The Martini Pork Leg Recipe

I recently attended an evening of cocktails that somehow left me with an almost-full bottle of Noilly Prat dry vermouth. The staff makes an excellent dirty martini (or filthy martini, depending on how much olive brine you add), but then if I finished the entire bottle only making martinis, it’d be awesome I shudder to think of my condition. Instead, I thought it’d be fun to cook with it since it has a lovely fragrant flavor.

It actually makes a great alternative to white wine in many recipes but worked superbly with this pork leg. Great for a lazy Sunday, especially since you now have a bottle of Noilly Prat in your possession and this means you’re going to make a good martini. Or several. What else are you going to do while that pork cook? Follow the recipe closely to see how…

Noilly Prat


  • 1 pork leg (deboned)
  • 1 cup chicken stock
  • 3/4 cup Noilly Prat dry vermouth
  • 1 bag green olives
  • two handfuls of baby potatoes
  • handful small radishes
  • 1 can white beans
  • 1 handful of green beans
  • 1 handful fresh thyme, picked
  • olive oil
  • salt & freshly ground pepper


  1. Set the oven to maximum temperature with the broiler element on. Then, while you’re waiting for that to heat up, mix yourself a dirty martini. You deserve one, just for trying a dish as great as this. Fill a shaker with ice, pour in two measures of vodka (Finlandia is a good one), 1/4 a measure of  Noilly Prat, and a 1/4 measure of olive brine. (If you want to go filthy, mash up two green olives and add this too.) Stir well and strain into a chilled martini glass. Garnish with three olives on a toothpick. Aah, civility.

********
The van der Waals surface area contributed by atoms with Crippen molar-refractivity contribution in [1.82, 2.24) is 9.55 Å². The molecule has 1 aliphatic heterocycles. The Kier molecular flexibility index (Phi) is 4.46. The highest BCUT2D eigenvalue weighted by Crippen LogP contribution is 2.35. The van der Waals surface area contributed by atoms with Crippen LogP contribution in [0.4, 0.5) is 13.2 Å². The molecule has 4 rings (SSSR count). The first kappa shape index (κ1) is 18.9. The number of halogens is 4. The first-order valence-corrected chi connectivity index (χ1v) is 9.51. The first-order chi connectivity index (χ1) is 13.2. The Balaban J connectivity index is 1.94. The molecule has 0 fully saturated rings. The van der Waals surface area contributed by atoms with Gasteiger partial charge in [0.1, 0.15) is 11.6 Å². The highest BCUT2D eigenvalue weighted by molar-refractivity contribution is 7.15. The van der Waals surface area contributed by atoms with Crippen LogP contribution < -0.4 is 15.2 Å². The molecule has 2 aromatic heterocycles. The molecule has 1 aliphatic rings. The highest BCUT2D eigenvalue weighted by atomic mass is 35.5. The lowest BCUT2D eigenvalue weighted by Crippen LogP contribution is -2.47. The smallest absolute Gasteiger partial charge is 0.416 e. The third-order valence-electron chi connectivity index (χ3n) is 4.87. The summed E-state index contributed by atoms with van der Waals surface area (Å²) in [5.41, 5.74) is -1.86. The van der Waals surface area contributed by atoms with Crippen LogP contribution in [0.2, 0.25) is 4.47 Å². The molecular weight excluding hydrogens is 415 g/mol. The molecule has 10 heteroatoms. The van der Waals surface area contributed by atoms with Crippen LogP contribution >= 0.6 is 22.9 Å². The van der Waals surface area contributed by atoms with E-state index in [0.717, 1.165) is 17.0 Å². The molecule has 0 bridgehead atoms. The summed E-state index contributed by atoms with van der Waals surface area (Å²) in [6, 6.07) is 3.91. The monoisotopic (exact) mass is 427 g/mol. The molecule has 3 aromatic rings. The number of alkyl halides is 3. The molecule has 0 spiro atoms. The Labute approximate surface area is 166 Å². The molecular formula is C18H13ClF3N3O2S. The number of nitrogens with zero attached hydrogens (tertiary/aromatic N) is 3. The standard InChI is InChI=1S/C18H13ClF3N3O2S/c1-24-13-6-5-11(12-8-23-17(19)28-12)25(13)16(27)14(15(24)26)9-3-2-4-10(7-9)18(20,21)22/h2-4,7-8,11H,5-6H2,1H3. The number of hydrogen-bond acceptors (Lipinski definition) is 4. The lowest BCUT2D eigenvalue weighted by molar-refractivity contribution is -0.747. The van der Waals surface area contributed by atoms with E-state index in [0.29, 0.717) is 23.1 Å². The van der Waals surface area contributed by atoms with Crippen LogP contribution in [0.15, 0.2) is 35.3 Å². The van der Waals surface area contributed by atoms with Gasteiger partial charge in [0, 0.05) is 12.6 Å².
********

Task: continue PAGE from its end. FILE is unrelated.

2. Back to work. Rub the pork shoulder in olive oil, salt, and pepper. Place pork in casserole dish under broiler, and brown on each side. Keep an eye on it, as you don’t want to blacken it – we’re not cooking Cajun here. Use kitchen tongs or a serving fork to rotate the shoulder in the dish, without removing it from the oven.
  3. This should take about 15 minutes, by which time your martini will be finished. Feel free to mix another one. But first, remove the dish from the oven and turn the oven temperature to 150′C with the element off. Mix the chicken stock, Noilly Prat, thyme, and half of the olives together. Splash in a bit of the olive brine too. Pour over the pork, and baste well. The pork should now be sitting in a ‘bath’ of the marinade. Place dish in the oven and let cook for 4 hours, turning every hour.
  4. Add the baby potatoes, radishes, white beans, green beans and replace them in the oven. Cook another 2 hours. While it’s cooking these last few hours, you should have invited guests to join you in exploring how best to enjoy a martini. This is a most fun way to pass the time, and highly intellectual, of course. Churchill, Hemingway, Faulkner, and others attested to this. You can experiment with the ratio of Noilly Prat to vodka. You can also see how dirty you like yours. Purists won’t add brine to their martini at all, but they don’t know what they’re missing. Besides, with the brine addition, it makes it a lot easier to enjoy. But don’t forget the pork: remember to mix the vegetables in the marinade and turn the pork every so often in between exercising your inner James Bond.
  5. Once the two hours are up, serve immediately, spooning the rich and tasty marinade (which has plenty of pork fat in it now) over the meat. You can continue to drink martinis with the meal, but you might find yourself so plastered you can’t taste the great food you’ve cooked, something of a tragedy. I’d rather recommend a good bottle of Riesling, something dry with good acidity and minerality.
The Martini Pork Leg Recipe.

The Martini Pork Leg Recipe

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